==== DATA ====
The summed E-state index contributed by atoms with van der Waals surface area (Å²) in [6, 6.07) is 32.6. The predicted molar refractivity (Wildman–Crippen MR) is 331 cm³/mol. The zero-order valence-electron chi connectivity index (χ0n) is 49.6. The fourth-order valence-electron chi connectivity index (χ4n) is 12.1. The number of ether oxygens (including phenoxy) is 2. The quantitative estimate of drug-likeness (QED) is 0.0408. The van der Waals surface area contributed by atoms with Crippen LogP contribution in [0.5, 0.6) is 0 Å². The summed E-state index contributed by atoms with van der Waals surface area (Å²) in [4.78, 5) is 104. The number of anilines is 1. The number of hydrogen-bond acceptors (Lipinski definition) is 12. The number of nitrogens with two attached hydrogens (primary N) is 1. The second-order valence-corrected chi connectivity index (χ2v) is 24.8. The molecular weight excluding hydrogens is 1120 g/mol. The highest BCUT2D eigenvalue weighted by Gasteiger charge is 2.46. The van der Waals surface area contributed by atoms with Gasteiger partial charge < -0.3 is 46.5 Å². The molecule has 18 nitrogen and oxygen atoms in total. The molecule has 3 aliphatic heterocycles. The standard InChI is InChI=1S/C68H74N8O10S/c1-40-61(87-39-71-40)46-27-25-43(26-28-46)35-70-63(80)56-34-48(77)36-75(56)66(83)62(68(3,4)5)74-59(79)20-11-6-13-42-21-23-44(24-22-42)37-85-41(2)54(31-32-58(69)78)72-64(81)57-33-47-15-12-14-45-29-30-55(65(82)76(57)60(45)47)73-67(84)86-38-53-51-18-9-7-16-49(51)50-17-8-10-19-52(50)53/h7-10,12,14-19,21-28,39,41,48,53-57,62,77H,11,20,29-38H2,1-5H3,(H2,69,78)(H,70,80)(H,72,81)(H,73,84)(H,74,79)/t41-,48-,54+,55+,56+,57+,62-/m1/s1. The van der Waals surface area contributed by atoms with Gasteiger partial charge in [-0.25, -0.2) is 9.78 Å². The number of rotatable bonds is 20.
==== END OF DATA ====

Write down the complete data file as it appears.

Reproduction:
The summed E-state index contributed by atoms with van der Waals surface area (Å²) in [6, 6.07) is 32.6. The predicted molar refractivity (Wildman–Crippen MR) is 331 cm³/mol. The zero-order valence-electron chi connectivity index (χ0n) is 49.6. The fourth-order valence-electron chi connectivity index (χ4n) is 12.1. The number of ether oxygens (including phenoxy) is 2. The quantitative estimate of drug-likeness (QED) is 0.0408. The van der Waals surface area contributed by atoms with Crippen LogP contribution in [0.5, 0.6) is 0 Å². The summed E-state index contributed by atoms with van der Waals surface area (Å²) in [4.78, 5) is 104. The number of anilines is 1. The number of hydrogen-bond acceptors (Lipinski definition) is 12. The number of nitrogens with two attached hydrogens (primary N) is 1. The second-order valence-corrected chi connectivity index (χ2v) is 24.8. The molecular weight excluding hydrogens is 1120 g/mol. The highest BCUT2D eigenvalue weighted by Gasteiger charge is 2.46. The van der Waals surface area contributed by atoms with Gasteiger partial charge < -0.3 is 46.5 Å². The molecule has 18 nitrogen and oxygen atoms in total. The molecule has 3 aliphatic heterocycles. The standard InChI is InChI=1S/C68H74N8O10S/c1-40-61(87-39-71-40)46-27-25-43(26-28-46)35-70-63(80)56-34-48(77)36-75(56)66(83)62(68(3,4)5)74-59(79)20-11-6-13-42-21-23-44(24-22-42)37-85-41(2)54(31-32-58(69)78)72-64(81)57-33-47-15-12-14-45-29-30-55(65(82)76(57)60(45)47)73-67(84)86-38-53-51-18-9-7-16-49(51)50-17-8-10-19-52(50)53/h7-10,12,14-19,21-28,39,41,48,53-57,62,77H,11,20,29-38H2,1-5H3,(H2,69,78)(H,70,80)(H,72,81)(H,73,84)(H,74,79)/t41-,48-,54+,55+,56+,57+,62-/m1/s1. The van der Waals surface area contributed by atoms with Gasteiger partial charge in [-0.25, -0.2) is 9.78 Å². The number of rotatable bonds is 20.